Baskets by world-renowned master weaver Reuben Ndwandwe are on show for three months in the newly-refitted KwaZulu Cultural Museum at Ondini near Ulundi.
Ndwandwe (1943-2007) lived in the Hlabisa area of Zululand where his superb, tightly-knit baskets attracted a steady stream of local and international buyers for private and public collections.
“He used traditional ilala palm fronds which he dried and dyed himself,” said Dudu Hlongwa, education officer of the museum administered by Amafa, the provincial heritage body.
“He also shared his talents with women weavers whom he helped with technique and design.
“Each basket was unique, precise and symmetrical with extraordinary attention to detail. His work highlights the beauty and significance of baskets in Zulu culture, past and present and is a must-see for locals and visitors to the region.
“He was also much inspired and guided by his profound faith in Shembe.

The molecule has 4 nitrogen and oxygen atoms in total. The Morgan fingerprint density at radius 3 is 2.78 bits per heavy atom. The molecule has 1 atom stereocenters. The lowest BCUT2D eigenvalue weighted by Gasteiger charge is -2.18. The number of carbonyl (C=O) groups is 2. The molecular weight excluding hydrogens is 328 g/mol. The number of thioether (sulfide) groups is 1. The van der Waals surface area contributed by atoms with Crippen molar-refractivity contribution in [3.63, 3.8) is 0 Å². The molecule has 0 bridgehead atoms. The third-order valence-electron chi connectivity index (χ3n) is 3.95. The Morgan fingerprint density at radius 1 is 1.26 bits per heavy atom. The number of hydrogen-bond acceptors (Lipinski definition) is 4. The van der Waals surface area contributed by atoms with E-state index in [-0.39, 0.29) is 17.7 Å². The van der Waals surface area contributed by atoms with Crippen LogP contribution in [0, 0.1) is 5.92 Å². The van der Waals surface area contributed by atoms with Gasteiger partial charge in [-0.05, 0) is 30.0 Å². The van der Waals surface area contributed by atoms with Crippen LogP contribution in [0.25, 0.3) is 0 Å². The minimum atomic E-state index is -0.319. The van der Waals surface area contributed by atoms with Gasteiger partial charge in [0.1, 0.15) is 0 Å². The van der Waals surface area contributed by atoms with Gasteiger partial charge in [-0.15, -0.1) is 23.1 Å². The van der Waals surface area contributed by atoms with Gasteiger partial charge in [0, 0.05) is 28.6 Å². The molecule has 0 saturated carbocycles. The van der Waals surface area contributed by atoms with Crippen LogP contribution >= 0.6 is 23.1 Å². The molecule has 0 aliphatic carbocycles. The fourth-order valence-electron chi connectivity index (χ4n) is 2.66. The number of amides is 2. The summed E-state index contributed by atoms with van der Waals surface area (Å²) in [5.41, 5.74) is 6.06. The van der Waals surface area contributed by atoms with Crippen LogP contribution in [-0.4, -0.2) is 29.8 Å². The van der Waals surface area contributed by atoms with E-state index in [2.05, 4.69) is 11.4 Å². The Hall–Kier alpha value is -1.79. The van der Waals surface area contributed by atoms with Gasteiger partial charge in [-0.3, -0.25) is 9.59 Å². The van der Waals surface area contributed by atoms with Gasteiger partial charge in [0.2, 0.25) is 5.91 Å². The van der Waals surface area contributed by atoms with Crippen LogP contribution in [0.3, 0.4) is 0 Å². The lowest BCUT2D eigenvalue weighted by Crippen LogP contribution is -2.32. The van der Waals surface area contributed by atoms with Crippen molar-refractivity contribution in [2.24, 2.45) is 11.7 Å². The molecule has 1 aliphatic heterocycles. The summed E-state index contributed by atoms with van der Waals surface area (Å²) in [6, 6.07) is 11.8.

“This collection, which belongs to the Provincial Museum Services, is an appropriate one to highlight recent additions to our museum which has had a major refit bringing its exhibits and material culture up to the end of apartheid and into democracy.”
The KZN Cultural Museum, open daily (Adults R20, children, R10) has an extensive and rich collection reflecting the province's Zulu culture and archaeological heritage.
Adjacent is Ondini, King Cetshwayo’s royal residence burnt to the ground by the British forces in the final days of the 1879 Anglo-Zulu War. Modern archaeological excavations identified the original site which has been partly reconstructed.